This week’s announcement that Fannie Mae and Freddie Mac will again turn profits over to the Treasury highlights a missed opportunity for the Trump Administration and specifically for Treasury Secretary Steven Mnuchin to protect taxpayers and preserve affordable housing.
Whatever the reason for continuing the Obama Administration policy of looting Fannie and Freddie to pay for unbudgeted expenditures, the Treasury Department seems to be ignoring a proven reality: Large financial institutions should keep capital in reserve for rainy days.
The latest scheduled quarterly dividend payment had been watched particularly closely because it was the first tangible action by the new Administration on Fannie and Freddie. Since the Obama Treasury took advantage of the conservatorship in 2012 to implement the Net Worth Sweep and drain enough of Fannie and Freddie’s capital to weaken but not kill them, the situation for taxpayers, home buyers, capital markets and, of course, shareholders has gone from bad to worse. The day when the under-capitalized government sponsored enterprises come to the taxpayer for more money draws near.
Secretary Mnuchin has made clear he wants to get Fannie and Freddie out of the government’s control. Secretary Mnuchin, who once ran the mortgage securities trading desk at Goldman Sachs, also knows that financial institutions that stand behind some $5 trillion in home loan debt should have capital buffers. And he certainly appreciates that the political blowback of another taxpayer-funded bailout would be very unwelcome.
If Fannie and Freddie need more taxpayer money, it will be a glaring reminder of Washington’s persistent gridlock and the subordination of the interests of average Americans to politics. Ending the Sweep as soon as possible would allow President Trump to rack up a tangible accomplishment as guardian of taxpayers and average Americans struggling with housing affordability. Given the litigation over the Sweep, drawn out by the astonishing government secrecy, Trump could also make a down payment on his pledge to “drain the swamp” and restore the rule of law in Washington.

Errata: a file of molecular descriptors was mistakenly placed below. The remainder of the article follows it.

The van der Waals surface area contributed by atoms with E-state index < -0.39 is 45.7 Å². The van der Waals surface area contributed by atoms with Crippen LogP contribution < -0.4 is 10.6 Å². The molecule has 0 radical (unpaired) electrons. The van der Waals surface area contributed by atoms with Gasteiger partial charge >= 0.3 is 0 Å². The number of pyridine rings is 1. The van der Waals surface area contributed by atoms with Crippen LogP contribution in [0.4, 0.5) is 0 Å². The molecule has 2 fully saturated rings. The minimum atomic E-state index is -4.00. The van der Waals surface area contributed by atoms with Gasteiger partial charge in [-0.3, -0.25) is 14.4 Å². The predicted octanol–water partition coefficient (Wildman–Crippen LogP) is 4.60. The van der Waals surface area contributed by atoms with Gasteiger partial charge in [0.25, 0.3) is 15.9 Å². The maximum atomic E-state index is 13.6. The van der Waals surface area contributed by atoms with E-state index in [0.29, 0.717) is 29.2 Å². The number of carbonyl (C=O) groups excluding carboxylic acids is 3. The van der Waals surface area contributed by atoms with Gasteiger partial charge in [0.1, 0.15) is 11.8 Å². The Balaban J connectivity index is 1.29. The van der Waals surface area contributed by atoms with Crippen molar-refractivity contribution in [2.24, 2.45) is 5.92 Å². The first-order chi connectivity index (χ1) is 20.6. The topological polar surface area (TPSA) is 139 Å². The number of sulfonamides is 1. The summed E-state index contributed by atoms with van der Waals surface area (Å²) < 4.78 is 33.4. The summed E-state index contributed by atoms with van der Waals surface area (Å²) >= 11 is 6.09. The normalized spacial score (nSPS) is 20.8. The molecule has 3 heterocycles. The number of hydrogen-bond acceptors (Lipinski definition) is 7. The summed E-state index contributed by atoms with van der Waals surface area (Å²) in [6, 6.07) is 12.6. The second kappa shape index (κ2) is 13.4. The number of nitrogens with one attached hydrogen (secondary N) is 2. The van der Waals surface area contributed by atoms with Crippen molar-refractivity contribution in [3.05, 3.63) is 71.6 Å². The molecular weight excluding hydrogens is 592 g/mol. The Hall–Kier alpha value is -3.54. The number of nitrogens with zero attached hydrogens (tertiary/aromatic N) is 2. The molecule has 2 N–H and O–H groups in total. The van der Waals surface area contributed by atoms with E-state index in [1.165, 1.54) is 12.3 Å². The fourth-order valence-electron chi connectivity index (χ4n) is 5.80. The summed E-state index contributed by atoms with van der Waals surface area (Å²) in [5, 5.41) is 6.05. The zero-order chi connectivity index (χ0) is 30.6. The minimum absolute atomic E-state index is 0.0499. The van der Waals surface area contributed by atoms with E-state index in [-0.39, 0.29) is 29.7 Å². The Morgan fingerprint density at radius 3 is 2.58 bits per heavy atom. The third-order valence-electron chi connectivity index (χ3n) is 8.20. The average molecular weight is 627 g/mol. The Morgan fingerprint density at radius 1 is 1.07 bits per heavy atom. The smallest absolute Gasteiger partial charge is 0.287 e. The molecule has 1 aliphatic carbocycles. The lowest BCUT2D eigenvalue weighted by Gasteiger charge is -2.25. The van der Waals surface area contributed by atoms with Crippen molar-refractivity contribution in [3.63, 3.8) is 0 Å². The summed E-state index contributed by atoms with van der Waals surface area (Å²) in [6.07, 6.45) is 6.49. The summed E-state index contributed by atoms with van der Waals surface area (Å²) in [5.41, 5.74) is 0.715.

Earlier this week, a letter sent to FHFA director Mel Watt by Senator Bob Corker (R-TN) and a handful of other Senators opposed stopping the sweep of Fannie and Freddie’s dividends. The letter combined overreach and presumptuousness. Under the Housing and Economic Recovery Act (HERA), which created the conservatorship, FHFA and Treasury Department are in the driver’s seat on Fannie and Freddie. Look no further than the fact that the Net Worth Sweep became policy almost five years completely independent of Congress. Accordingly, the decision to suspend the Sweep and recapitalize the GSEs will be FHFA’s call – with Treasury’s blessing – and not Congress’s.
In addition, it is not clear what legislative efforts to overhaul housing finance are so imminent that the Administration should stand down for now. Congress has failed year after year to come up with an alternative housing finance model that omits Fannie and Freddie but would be demonstrably better for taxpayers, homebuyers or capital markets.
Congress will eventually assert its authority in either revamping or dismantling Fannie and Freddie but the Administration would be better positioned to drive housing policy’s direction by taking action on a major impediment to reform, the Net Worth Sweep. Suspending the dividend payments would be a first step in to free the Trump Administration of the illegal and misguided policies of the Obama years.
It would serve no one’s interest if Director Watt’s prediction about the consequences for taxpayers and housing affordability of leaving the GSEs without capital plays out. The sooner the GSEs can retain their earnings, the sooner they can be evaluated based on their actual financial performance and the easier it would be to devise a housing finance model that works for taxpayers, people wishing to buy a home, and investors like us.